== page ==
FLUSHING, N.Y.—Each year, IBM works to improve on its performance at the US Open tennis tournament—this year by adding new and enhanced analytics, social, mobile, big data and cloud capabilities to bring a unique user experience to fans both onsite and around the world.
For more than 20 years, IBM has collaborated with the United States Tennis Association (USTA) to continuously improve on the way millions of fans experience the US Open. This year, new technologies are helping to capture, analyze and deliver real-time scores and insights to fans of the 2015 US Open, which is currently taking place here.
Moreover, IBM is exploring ways to deploy its Watson cognitive computing technology to enhance the fan experience, both for those courtside here at the Billie Jean King National Tennis Center and for those watching from home or keeping up on the action and scores on their mobile device, said Noah Syken, vice president of global sponsorship and client executive programs, in an interview with eWEEK.
Last year, IBM used Watson to predict cloud traffic so the company would be better prepared for spikes, Syken said. However, Watson’s role has expanded this year.
“Right now Watson is learning on US Open data, and by the end of the week you’ll be able to query Watson on the US Open and get all kinds of data on each player, including statistics, sentiment analysis, how they’ve been trending socially and how fast their fastest first and second serve was,” Syken said. “Watson also will be able to provide all kinds of information on the overall tournament itself,” he added. IBM is loading Watson up not only on data from this year’s tournament, but also historical data from past tournaments.
As a cognitive computing system, Watson has the ability to “learn” by ingesting all forms of data, both structured and unstructured. The system, delivered through the cloud, analyzes high volumes of data, understands complex questions posed in natural language and proposes evidence-based answers. Watson continuously learns, gaining in value and knowledge over time, from previous interactions. The Watson technology represents a new era in computing where systems will understand the world in the way that humans do: through senses, learning and experience.
Syken said IBM began training Watson on tennis tournament data at the 2015 Australian Open, where the company used Watson-powered robots as an interface to the Watson system rather than a Web app. The robots, Niki and Nikita, are products of IBM’s partnership with SoftBank. In February, IBM and Tokyo-based SoftBank launched a global alliance to bring Watson to Japan. The alliance involved teaching Watson to understand Japanese and represented a major milestone in IBM’s efforts to accelerate the adoption of cognitive computing.
Since then, Watson has moved into many new areas and vertical markets, from health care to retail to travel to cooking to financial services and customer service, and now to sports such as tennis and fantasy football. Last month, IBM announced it is helping Edge Up Sports, a sports information and analysis site, develop a Watson-powered application for fantasy football.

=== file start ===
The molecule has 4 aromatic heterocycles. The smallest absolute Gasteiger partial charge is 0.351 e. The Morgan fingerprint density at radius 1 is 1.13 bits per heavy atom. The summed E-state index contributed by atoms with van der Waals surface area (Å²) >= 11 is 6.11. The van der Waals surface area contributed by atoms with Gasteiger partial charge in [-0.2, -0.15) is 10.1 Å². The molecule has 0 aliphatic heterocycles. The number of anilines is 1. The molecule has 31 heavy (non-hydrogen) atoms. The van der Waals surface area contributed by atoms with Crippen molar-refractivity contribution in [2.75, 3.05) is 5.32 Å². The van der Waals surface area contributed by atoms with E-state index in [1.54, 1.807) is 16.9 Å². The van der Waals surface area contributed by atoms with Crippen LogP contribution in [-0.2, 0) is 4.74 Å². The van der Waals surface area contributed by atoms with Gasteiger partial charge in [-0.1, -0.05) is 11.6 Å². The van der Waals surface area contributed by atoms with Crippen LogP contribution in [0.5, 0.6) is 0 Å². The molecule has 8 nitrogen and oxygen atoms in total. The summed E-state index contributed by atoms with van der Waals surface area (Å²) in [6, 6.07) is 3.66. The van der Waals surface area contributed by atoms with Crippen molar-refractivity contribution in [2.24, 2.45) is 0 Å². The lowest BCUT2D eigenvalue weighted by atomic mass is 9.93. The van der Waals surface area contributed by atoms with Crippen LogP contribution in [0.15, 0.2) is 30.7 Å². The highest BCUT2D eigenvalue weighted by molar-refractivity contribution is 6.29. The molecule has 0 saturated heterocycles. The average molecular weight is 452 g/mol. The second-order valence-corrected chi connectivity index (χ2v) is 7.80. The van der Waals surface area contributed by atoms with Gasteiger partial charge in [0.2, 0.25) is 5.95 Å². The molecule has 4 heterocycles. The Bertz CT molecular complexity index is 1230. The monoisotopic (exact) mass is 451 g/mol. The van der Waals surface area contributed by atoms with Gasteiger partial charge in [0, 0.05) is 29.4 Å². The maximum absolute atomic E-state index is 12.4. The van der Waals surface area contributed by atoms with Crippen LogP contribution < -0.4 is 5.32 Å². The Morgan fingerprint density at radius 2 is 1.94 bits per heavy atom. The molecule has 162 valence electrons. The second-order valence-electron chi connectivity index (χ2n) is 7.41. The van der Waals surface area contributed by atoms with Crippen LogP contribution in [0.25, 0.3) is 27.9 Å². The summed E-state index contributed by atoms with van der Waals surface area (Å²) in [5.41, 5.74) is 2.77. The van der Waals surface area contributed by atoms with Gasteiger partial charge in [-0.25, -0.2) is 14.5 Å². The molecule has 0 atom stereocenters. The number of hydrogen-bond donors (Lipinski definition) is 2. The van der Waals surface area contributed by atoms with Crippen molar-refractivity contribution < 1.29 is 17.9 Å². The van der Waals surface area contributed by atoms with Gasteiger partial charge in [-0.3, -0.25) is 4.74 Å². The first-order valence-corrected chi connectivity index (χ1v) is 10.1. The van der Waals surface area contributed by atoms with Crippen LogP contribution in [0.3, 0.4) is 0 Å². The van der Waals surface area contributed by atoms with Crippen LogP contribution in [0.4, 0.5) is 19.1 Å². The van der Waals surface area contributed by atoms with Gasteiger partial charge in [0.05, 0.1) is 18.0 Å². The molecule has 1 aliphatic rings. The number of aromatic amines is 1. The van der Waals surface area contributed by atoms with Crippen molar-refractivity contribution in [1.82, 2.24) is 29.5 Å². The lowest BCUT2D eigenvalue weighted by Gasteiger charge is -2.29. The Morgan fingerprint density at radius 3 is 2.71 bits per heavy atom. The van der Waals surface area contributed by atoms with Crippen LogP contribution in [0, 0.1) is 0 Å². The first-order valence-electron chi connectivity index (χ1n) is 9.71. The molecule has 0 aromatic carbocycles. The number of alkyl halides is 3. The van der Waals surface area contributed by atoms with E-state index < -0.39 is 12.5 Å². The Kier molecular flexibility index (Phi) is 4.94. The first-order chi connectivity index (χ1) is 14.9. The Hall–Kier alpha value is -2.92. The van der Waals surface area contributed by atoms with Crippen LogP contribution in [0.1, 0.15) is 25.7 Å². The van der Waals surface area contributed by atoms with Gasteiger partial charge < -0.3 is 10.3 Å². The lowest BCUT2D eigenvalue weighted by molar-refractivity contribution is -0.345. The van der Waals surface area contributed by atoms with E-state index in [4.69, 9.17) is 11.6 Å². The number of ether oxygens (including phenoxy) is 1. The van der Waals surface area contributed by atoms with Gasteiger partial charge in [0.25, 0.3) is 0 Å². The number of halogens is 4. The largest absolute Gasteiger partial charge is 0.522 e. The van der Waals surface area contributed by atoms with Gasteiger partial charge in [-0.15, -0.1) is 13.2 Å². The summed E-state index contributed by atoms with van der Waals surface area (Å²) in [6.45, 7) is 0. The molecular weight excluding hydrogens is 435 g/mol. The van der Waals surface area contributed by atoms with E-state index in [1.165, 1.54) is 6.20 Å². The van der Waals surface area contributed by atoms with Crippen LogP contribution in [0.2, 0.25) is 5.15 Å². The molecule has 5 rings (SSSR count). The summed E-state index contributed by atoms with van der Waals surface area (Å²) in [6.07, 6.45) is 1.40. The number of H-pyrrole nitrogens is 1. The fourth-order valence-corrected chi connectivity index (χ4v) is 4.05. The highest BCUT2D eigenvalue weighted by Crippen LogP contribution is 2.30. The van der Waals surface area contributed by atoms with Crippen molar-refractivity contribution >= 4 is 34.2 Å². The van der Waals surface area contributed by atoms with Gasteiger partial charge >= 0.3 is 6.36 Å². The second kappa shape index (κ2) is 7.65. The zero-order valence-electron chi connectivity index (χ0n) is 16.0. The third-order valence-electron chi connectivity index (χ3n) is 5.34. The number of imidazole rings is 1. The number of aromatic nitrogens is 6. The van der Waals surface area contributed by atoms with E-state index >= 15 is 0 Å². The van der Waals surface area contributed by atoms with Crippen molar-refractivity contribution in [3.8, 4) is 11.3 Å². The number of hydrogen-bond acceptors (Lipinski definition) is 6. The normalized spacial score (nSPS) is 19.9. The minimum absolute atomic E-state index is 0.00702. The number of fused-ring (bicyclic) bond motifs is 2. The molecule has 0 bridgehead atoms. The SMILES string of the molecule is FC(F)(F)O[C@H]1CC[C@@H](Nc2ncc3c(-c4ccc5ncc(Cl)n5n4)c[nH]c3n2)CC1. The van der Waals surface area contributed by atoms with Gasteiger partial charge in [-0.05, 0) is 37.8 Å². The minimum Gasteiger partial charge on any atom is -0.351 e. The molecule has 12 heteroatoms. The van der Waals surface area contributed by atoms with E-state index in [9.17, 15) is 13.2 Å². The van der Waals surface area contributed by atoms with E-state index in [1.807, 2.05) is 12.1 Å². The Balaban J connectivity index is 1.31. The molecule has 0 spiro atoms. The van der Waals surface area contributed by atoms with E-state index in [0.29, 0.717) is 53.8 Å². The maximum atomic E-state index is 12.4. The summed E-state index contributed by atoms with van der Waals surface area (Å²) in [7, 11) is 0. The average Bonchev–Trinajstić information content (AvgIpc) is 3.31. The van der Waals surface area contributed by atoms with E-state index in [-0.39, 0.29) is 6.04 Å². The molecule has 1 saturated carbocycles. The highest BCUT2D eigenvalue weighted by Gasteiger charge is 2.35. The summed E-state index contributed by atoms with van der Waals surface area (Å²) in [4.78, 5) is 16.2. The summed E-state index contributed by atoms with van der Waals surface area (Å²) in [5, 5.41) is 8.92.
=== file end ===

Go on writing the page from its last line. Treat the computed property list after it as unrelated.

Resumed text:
Downstream, IBM is looking at employing Watson as a sports broadcast commentating assistant, most likely initiating with the US Open next year, but then spreading to other sports IBM supports, such as the US Open golf tournament.
“With Watson at their fingertips, broadcasters could rattle off facts and statistics that would exhibit an encyclopedic knowledge of the game,” Syken said.
Meanwhile, for this year’s tournament, Watson is mining the Twitter feeds and social contexts of all the players in US Open, Syken said.
According to IBM, the two-week-long US Open is the most highly attended annual sporting event in the world. To support and accommodate the spike in traffic to the USTA’s digital platforms as the tournament progresses, IBM Cloud offers continuous availability and scaling potential to manage unpredictable spikes in traffic throughout the tournament.
IBM provides an end-to-end technology infrastructure to power the US Open experience that captures, analyzes, publishes, stores, monitors and secures the historical and real-time data that is at the heart of the US Open fan experience. The experience is underpinned by a combination of hardware, software and services, including IBM Power and System x systems, IBM Cloud Orchestrator and the SoftLayer infrastructure from IBM, said John Kent, vice president of global sponsorship and client programs at IBM, during a tour of IBM’s infrastructure systems at the US Open. These technologies enable IBM to help the USTA rapidly meet changing fan demands by dynamically adding capacity to the hybrid cloud environment that powers the tournament’s digital platforms.